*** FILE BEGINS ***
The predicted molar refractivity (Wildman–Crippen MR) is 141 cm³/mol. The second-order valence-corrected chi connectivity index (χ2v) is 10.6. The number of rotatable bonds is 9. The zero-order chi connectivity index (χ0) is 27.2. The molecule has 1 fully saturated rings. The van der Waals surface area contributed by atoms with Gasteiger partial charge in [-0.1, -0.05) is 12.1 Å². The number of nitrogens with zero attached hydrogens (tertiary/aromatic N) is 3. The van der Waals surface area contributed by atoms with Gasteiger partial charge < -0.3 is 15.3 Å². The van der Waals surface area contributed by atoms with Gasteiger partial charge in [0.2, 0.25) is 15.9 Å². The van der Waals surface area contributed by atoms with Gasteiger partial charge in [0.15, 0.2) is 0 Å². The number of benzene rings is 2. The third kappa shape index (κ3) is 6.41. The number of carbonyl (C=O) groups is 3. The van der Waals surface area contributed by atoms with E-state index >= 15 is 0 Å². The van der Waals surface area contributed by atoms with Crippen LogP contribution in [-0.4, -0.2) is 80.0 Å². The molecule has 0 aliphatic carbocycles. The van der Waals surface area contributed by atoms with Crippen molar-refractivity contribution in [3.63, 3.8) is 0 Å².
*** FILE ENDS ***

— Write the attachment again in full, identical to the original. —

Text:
The predicted molar refractivity (Wildman–Crippen MR) is 141 cm³/mol. The second-order valence-corrected chi connectivity index (χ2v) is 10.6. The number of rotatable bonds is 9. The zero-order chi connectivity index (χ0) is 27.2. The molecule has 1 fully saturated rings. The van der Waals surface area contributed by atoms with Gasteiger partial charge in [-0.1, -0.05) is 12.1 Å². The number of nitrogens with zero attached hydrogens (tertiary/aromatic N) is 3. The van der Waals surface area contributed by atoms with Gasteiger partial charge < -0.3 is 15.3 Å². The van der Waals surface area contributed by atoms with Gasteiger partial charge in [0.2, 0.25) is 15.9 Å². The van der Waals surface area contributed by atoms with Gasteiger partial charge in [0.15, 0.2) is 0 Å². The number of benzene rings is 2. The third kappa shape index (κ3) is 6.41. The number of carbonyl (C=O) groups is 3. The van der Waals surface area contributed by atoms with E-state index >= 15 is 0 Å². The van der Waals surface area contributed by atoms with Crippen LogP contribution in [-0.4, -0.2) is 80.0 Å². The molecule has 0 aliphatic carbocycles. The van der Waals surface area contributed by atoms with Crippen molar-refractivity contribution in [3.63, 3.8) is 0 Å².